Like the Zane's Trace outing on March's last weekend, this is a drive with a National Road connection. Both could be considered side trips to the National Road drive that I hope to get in later this summer. I'm just doing the side trips first. However, unlike Zane's Trace, the Dayton Cutoff was not a predecessor of the National Road. It was a substitute. In one sense, it's too bad that the Dayton Cutoff is only about 60 miles long. Even with a late variation included, driving it is clearly a day trip. Day trips are typically covered here in a single page with little room for preamble and this unofficial branch of the National Road is deserving of preamble. The short story is that it tapped the National Road at Springfield and carried more traffic than the real thing all the way to Richmond. A longer version is here.

The Cutoff passed through downtown Dayton on Third Street and, west of Main, so did the National Old Trails Road. The original Cutoff followed a pretty straight line between Dayton and Springfield and joined Third Street several blocks to the east. The NOTR route from the 1920s is what I called a "late variation" and it's what I'm starting my day with.

The Third & Main intersection has been rather easy to spot since 1850 when the Montgomery County Court House was built on its northwest corner. An 1884 addition has already come and gone in the adjacent lot and that space is now part of a popular gathering spot known as Court House Square. The current working court house is several blocks away. The round pool is "The Fountain of Presidents" and it is surrounded by a plaque for each U.S. president that has visited here; Starting with William Henry Harrison who was here ten years before the courthouse (and a wee bit before he was president). I picked Abe Lincoln for my pool close up partly because he's a pretty important guy and partly because it let me include that great looking building across the street. The year 1902 is cast into the front of the ornate building and a cement panel on the left section shows the name "M J Gibbons". Similar panels on the other two sections appear to be blank. The "Justitiae Dedicata" blocks come from the courthouse that came down to produce Courthouse Square. On the internet, I've seen both 1881 and 1888 given as dates for the construction of that building. 1884 comes from a nearby plaque. Are you going to believe somebody's electrons or something cast in bronze?

The National Old Trails Road ran north on Main then east on First. Today, First Street is one way so it's a good thing I'm going that way. It crosses Canal Street where evidence still remains of why it's called that. The cleverly named Canal Street Tavern continues to showcase some of the best musical talent around and continues to accept cash only. The Class A Dayton Dragons, a Cincinnati Reds farm club, play just up the street and have a pretty classy scoreboard. Between the tavern and the ball park is Mendelson's Liquidation Outlet and that name really fits. Like Arlo said about a certain restaurant, "You can get anything you want".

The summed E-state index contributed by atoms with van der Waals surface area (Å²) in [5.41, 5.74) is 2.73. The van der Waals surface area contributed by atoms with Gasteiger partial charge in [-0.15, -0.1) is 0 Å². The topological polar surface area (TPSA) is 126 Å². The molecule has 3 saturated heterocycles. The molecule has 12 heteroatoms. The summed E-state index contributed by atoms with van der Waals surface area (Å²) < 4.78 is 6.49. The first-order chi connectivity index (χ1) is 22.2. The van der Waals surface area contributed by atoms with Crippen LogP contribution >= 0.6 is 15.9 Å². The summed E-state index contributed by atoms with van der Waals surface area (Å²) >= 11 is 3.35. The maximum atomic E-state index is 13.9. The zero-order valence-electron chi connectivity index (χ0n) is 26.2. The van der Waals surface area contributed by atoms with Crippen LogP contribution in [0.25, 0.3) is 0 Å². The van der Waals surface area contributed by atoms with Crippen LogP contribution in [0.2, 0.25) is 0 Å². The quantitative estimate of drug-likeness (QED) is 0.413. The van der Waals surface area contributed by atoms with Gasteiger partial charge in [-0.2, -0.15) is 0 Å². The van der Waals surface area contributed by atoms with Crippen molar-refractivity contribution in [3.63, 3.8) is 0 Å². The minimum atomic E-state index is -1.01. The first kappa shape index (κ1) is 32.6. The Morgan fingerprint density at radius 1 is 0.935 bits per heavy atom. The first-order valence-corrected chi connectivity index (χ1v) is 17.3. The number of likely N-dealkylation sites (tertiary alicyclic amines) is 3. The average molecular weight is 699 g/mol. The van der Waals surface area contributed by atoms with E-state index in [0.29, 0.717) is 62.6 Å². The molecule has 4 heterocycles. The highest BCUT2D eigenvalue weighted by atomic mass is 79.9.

Left on Keowee, cross the bridge and bear right on Valley, then follow OH-201 off to the left. It's Brandt Street here and will soon turn into Brandt Pike but you can't tell that at the intersection; Follow the state route signs instead.

Brandt Pike is not the most picturesque thoroughfare going. It isn't unpleasant to drive but doesn't offer a lot besides the business/residential mix of a typical suburban road. An exception is Carriage Hill Farm just north of I-70. There is a working 1880s farm here but the cows are allowed to sleep in on weekends and I was a few hours early. This place went onto my "To Do" list.

The NOTR joined the National Road at the east edge of Brandt and US-40 has long ago replaced them both. There is nothing particularly special about the intersection now and, except for a nearby tollhouse, probably never was.

Entering Springfield from the west, it takes a slight turn onto Main Street to stay on the National Road then it's about three quarters of a mile to the Pennsylvania House on the south side of the road. Built in the late 1830s, the inn sat between the branches of the National Road-Dayton Cutoff fork. Some serious restoration work is going on here with reopening this year a possibility but not a certainty.